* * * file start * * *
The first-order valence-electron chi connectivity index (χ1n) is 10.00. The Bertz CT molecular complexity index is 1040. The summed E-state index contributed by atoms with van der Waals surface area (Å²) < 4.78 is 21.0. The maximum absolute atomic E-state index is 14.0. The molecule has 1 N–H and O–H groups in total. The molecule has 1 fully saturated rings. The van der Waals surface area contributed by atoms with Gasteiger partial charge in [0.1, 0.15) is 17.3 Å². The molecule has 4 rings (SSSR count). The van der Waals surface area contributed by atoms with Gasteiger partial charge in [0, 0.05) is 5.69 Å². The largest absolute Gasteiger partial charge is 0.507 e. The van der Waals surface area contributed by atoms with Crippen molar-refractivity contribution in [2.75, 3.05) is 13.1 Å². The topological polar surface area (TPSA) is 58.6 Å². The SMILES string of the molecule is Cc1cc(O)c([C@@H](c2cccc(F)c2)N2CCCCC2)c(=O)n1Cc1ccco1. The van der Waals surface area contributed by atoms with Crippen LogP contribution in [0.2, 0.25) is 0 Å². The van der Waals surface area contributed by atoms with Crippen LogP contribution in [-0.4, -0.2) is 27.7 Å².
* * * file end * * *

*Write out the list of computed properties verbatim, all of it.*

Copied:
The first-order valence-electron chi connectivity index (χ1n) is 10.00. The Bertz CT molecular complexity index is 1040. The summed E-state index contributed by atoms with van der Waals surface area (Å²) < 4.78 is 21.0. The maximum absolute atomic E-state index is 14.0. The molecule has 1 N–H and O–H groups in total. The molecule has 1 fully saturated rings. The van der Waals surface area contributed by atoms with Gasteiger partial charge in [0.1, 0.15) is 17.3 Å². The molecule has 4 rings (SSSR count). The van der Waals surface area contributed by atoms with Gasteiger partial charge in [0, 0.05) is 5.69 Å². The largest absolute Gasteiger partial charge is 0.507 e. The van der Waals surface area contributed by atoms with Crippen molar-refractivity contribution in [2.75, 3.05) is 13.1 Å². The topological polar surface area (TPSA) is 58.6 Å². The SMILES string of the molecule is Cc1cc(O)c([C@@H](c2cccc(F)c2)N2CCCCC2)c(=O)n1Cc1ccco1. The van der Waals surface area contributed by atoms with Crippen LogP contribution in [0.2, 0.25) is 0 Å². The van der Waals surface area contributed by atoms with Crippen LogP contribution in [-0.4, -0.2) is 27.7 Å².